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Living beside the meeting of the three sister rivers, and having fished it for over 15 years, I’ve been lucky to see quite a variety of fish over that time. By far the largest and most incredible was a Minke whale, which beached but which my brother Robert, Pat Moran, and I managed to refloat in 1993. But one fish has eluded my sight, another large fish, and a contemporary of the dinosaur; the Royal Sturgeon.
Royal is an appendage associated with the Sturgeon which dates to the reign of Edward II. An act decreed that “…the King shall have the wreck of the sea throughout the realm, whales and great sturgeon.” As Ireland was part of the realm, the rules applied here too. Essentially if you caught a fish you were expected to hand it over to the crown. In fact one of Waterford’s Royal charters granted by Charles I “…granted to the mayor, sheriffs, and citizens of Waterford…the fishing of Salmon and other fish of every kind, (Whales and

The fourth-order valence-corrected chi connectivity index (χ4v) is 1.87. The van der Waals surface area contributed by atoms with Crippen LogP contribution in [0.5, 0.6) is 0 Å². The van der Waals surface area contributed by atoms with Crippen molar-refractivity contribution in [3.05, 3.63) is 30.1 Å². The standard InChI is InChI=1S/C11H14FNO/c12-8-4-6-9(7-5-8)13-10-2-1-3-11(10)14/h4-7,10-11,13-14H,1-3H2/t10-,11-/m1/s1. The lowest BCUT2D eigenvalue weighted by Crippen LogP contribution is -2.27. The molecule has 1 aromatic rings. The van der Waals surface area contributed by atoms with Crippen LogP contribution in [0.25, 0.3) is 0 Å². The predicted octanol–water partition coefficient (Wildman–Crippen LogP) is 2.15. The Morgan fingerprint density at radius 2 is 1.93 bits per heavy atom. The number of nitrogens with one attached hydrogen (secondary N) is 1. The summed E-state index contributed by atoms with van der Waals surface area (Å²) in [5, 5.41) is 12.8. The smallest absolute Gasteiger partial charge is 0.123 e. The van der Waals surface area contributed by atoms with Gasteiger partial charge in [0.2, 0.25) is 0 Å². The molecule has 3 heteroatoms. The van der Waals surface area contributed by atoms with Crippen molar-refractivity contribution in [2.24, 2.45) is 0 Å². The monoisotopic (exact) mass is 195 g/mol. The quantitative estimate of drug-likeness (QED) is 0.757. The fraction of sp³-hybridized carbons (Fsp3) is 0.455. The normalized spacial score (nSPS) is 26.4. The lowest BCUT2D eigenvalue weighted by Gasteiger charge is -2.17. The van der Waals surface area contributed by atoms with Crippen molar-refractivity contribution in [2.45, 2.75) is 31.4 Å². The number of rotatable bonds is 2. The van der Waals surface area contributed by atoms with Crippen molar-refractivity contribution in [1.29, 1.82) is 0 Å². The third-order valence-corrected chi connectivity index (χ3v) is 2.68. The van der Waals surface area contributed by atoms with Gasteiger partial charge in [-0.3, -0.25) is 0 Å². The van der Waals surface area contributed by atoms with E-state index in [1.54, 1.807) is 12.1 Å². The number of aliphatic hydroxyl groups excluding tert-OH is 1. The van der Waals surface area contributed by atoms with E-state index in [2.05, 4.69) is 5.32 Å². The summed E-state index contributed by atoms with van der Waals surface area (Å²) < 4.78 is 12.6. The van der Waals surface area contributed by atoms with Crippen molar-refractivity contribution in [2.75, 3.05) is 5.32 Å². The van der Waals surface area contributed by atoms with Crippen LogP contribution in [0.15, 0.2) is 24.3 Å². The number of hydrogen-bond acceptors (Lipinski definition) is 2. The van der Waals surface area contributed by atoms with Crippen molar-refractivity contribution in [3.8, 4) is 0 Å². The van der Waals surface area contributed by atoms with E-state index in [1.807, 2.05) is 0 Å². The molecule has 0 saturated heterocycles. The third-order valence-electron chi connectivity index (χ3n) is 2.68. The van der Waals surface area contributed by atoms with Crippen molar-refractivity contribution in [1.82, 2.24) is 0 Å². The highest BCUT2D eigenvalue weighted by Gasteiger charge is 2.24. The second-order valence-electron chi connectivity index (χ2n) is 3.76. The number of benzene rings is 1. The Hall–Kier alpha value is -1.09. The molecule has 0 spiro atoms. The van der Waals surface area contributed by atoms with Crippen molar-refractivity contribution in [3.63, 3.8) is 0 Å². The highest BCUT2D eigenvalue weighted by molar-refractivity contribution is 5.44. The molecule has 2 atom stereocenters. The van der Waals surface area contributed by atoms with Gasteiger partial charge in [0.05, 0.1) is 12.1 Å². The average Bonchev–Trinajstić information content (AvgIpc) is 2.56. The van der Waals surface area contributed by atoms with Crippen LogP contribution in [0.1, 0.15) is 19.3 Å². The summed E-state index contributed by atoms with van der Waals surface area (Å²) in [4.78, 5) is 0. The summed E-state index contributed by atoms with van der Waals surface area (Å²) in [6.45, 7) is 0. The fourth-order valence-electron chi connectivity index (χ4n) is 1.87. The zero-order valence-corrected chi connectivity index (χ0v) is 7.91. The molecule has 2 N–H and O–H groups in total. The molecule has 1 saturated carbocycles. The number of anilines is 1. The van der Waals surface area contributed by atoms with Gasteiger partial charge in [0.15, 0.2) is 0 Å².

Sturgeons excepted) 
The fish itself is an amazing creature. It can live to a great age, a huge size, and is so old; it swam in the seas in the times of the dinosaurs. It’s a bottom feeder and tends to swim in the seas. But like salmon, these anadromous fish, migrate to freshwater to spawn and this has brought them into contact with fishermen.
But not by me, and I can never recall hearing of one being caught in the Cheekpoint area. However, on a recent trip to the local dispensary, I fell to mention this to Dick Mason. Dick who has lived here almost 30 years and fished all his life remembered his father catching one in a driftnet in the 1950s in Passage East. The fish was taken away by the fishmonger Michael O’Neill, but Dick recalled that for all the hype about royal fish, the payment later received was poor enough.
A Royal Sturgeon was landed at Dunmore East 13 May 1952 by MFV Tulip
l-r Frank McDonald (skipper), Tommy McGrath (owner) Johnny Rooney, John Dando Whitty & Davy Muck Murphy
The fish was displayed for two days in the Dunmore East fisheries shop High St Waterford
before being sent as a gift to Eamon de Valera, then president of Ireland.
Photo via Michael Farrell, Barony of Gaultier Historical Society. Supplied by John Burke